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United States v. Tullous

United States District Court, W.D. Tennessee, Western Division

September 13, 2019

UNITED STATES OF AMERICA, Plaintiff,
v.
Dwayne Tullous, Defendant.

          ORDER ADOPTING REPORT AND RECOMMENDATION

          MARK S. NORRIS UNITED STATES DISTRICT JUDGE.

         Before the Court is Chief Magistrate Judge Diane Vescovo's Report and Recommendation submitted July 25, 2019 (“Report”). (ECF No. 78.) The Report recommends that the Court deny Defendant Dwayne Tullous's Motion to Suppress filed on May 22, 2019. (ECF No. 78.) Defendant filed his Objection to the Report on August 6, 2019. (ECF No. 83.) The Government filed its Response to Defendant's Objection on August 19, 2019. (ECF No. 85.) For the reasons set forth below, the Court ADOPTS the Chief Magistrate Judge's Report and Recommendation and DENIES Defendant's Motion to Suppress.

         BACKGROUND

         Defendant is indicted on charges of (1) unlawfully, knowingly, and intentionally conspiring and agreeing with other persons, both known and unknown to the Grand Jury, to unlawfully, knowingly, and intentionally distribute and possess with the intent to distribute oxycodone, classified by 21 U.S.C. § 812 as a Schedule II controlled substance, all in violation of 21 U.S.C. § 846; (2) knowingly and intentionally possessing with the intent to distribute oxycodone, a Schedule II controlled substance as classified by 21 U.S.C. § 812, in violation of 21 U.S.C. § 841(a)(1); (3) knowingly and intentionally possessing with the intent to distribute a detectable amount of heroin in violation of 21 U.S.C. § 841(a)(1); (4) knowingly and intentionally possessing with the intent to distribute morphine, a Schedule II controlled substance as classified by 21 U.S.C. § 812, in violation of 21 U.S.C. § 841(a)(1); and (5) knowingly and intentionally possessing with the intent to distribute forty grams or more of a mixture and substance containing a detectable amount of fentanyl, a Schedule II controlled substance as classified by 21 U.S.C. § 812, in violation of 21 U.S.C. § 841(a)(1). (ECF No. 78 PageID 192-93.)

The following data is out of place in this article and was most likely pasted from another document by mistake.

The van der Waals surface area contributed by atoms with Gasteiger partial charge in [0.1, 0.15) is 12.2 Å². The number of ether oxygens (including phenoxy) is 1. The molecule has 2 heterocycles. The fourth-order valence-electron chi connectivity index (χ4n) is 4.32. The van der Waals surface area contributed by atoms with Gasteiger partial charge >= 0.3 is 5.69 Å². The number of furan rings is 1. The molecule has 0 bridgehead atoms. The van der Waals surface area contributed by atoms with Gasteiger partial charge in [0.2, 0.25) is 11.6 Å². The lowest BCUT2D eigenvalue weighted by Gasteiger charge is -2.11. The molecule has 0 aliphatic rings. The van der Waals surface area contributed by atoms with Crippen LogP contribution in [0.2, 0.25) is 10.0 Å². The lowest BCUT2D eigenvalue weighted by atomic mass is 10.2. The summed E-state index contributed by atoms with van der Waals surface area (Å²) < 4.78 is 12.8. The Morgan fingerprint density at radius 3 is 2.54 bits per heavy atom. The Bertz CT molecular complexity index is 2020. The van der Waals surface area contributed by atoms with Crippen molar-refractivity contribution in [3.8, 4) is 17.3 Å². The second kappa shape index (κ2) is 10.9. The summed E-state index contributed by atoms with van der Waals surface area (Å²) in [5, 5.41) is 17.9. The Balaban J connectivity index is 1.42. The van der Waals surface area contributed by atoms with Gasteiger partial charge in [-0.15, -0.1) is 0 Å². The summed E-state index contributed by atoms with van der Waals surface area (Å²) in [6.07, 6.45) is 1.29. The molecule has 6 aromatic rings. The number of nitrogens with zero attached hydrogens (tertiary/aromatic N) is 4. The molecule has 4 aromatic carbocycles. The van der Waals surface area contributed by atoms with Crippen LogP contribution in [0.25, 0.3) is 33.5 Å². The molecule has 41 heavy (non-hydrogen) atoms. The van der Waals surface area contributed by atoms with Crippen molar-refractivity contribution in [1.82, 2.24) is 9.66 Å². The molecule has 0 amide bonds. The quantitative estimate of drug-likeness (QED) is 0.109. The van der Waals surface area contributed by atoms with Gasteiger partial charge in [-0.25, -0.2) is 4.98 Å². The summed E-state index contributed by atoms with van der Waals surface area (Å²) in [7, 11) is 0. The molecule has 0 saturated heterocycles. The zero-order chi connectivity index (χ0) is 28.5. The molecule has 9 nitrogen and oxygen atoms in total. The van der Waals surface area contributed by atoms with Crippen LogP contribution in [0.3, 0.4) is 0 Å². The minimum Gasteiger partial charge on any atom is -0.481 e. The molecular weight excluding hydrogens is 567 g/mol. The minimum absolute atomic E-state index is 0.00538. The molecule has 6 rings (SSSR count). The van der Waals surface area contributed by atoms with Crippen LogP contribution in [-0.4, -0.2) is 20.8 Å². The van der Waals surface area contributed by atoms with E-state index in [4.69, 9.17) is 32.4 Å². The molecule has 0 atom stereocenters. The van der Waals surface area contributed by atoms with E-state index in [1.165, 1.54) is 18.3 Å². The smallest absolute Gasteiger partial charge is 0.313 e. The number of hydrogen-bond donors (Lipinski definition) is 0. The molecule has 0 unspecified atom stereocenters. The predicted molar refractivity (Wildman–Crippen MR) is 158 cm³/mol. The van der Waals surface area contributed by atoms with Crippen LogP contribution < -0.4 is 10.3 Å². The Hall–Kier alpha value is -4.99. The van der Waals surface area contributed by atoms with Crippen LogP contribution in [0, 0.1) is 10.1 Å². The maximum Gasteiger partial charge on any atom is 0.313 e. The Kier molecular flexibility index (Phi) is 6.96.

On July 30, 2018, Deputies from Shelby County Sheriff's Office contacted United States Postal Inspector Robert A. Weeks (“Inspector Weeks”) to review the shipping history for 8952 Vorlich Cove, Cordova, TN 38016. (ECF No. 77-1 PageID 187). In his investigation, Inspector Weeks retrieved a parcel destined for the above address and requested the assistance of a narcotics-detecting canine to further inspect the subject parcel. (Id. at PageID 188.) Shelby County Narcotics Detective and canine handler John Tremmel and canine “Anka” conducted an exterior examination of the parcel. (Id.) Anka “alerted” to the parcel, indicating the odor of illegal narcotics were extant upon presentation. (Id. at PageID 189.) Anka was certified to detect narcotics by the National Narcotics Dog Association on September 28, 2017. (Id.) Anka is certified to detect marijuana, cocaine, heroin, and methamphetamine. (ECF No. 67-1 PageID 125.) Inspector Weeks then applied for and obtained a search warrant for the parcel; the search of the parcel revealed five hundred oxycodone tablets. (ECF No. 78 PageID 194.)

         STANDARD OF REVIEW